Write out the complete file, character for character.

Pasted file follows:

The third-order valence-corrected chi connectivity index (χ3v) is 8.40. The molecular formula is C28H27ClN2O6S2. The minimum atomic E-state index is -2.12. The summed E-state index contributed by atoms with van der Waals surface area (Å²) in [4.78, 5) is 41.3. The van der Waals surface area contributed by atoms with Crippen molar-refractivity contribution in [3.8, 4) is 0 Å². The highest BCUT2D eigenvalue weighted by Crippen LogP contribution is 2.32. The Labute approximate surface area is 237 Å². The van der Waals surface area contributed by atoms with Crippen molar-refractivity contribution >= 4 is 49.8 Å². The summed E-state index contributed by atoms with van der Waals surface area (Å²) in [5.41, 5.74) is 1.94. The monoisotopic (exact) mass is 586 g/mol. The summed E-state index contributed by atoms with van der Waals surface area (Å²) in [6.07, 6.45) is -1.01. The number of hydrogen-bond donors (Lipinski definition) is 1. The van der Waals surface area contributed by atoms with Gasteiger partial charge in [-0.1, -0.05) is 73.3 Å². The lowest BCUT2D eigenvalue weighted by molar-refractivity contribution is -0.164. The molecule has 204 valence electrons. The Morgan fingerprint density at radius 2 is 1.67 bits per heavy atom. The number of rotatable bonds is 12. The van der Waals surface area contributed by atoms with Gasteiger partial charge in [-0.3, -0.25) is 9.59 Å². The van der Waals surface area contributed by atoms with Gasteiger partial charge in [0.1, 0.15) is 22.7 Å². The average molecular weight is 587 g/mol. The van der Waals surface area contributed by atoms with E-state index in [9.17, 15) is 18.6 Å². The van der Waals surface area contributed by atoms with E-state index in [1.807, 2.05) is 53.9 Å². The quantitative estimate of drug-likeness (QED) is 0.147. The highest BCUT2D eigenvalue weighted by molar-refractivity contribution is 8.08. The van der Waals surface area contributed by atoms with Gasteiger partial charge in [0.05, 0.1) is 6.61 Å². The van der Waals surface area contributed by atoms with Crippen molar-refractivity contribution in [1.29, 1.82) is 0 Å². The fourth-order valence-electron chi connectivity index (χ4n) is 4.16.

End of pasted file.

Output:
The third-order valence-corrected chi connectivity index (χ3v) is 8.40. The molecular formula is C28H27ClN2O6S2. The minimum atomic E-state index is -2.12. The summed E-state index contributed by atoms with van der Waals surface area (Å²) in [4.78, 5) is 41.3. The van der Waals surface area contributed by atoms with Crippen molar-refractivity contribution in [3.8, 4) is 0 Å². The highest BCUT2D eigenvalue weighted by Crippen LogP contribution is 2.32. The Labute approximate surface area is 237 Å². The van der Waals surface area contributed by atoms with Crippen molar-refractivity contribution >= 4 is 49.8 Å². The summed E-state index contributed by atoms with van der Waals surface area (Å²) in [5.41, 5.74) is 1.94. The monoisotopic (exact) mass is 586 g/mol. The summed E-state index contributed by atoms with van der Waals surface area (Å²) in [6.07, 6.45) is -1.01. The number of hydrogen-bond donors (Lipinski definition) is 1. The van der Waals surface area contributed by atoms with Gasteiger partial charge in [-0.1, -0.05) is 73.3 Å². The lowest BCUT2D eigenvalue weighted by molar-refractivity contribution is -0.164. The molecule has 204 valence electrons. The Morgan fingerprint density at radius 2 is 1.67 bits per heavy atom. The number of rotatable bonds is 12. The van der Waals surface area contributed by atoms with Gasteiger partial charge in [-0.3, -0.25) is 9.59 Å². The van der Waals surface area contributed by atoms with Gasteiger partial charge in [0.1, 0.15) is 22.7 Å². The average molecular weight is 587 g/mol. The van der Waals surface area contributed by atoms with E-state index in [9.17, 15) is 18.6 Å². The van der Waals surface area contributed by atoms with E-state index in [1.807, 2.05) is 53.9 Å². The quantitative estimate of drug-likeness (QED) is 0.147. The highest BCUT2D eigenvalue weighted by molar-refractivity contribution is 8.08. The van der Waals surface area contributed by atoms with Gasteiger partial charge in [0.05, 0.1) is 6.61 Å². The van der Waals surface area contributed by atoms with Crippen molar-refractivity contribution in [1.29, 1.82) is 0 Å². The fourth-order valence-electron chi connectivity index (χ4n) is 4.16.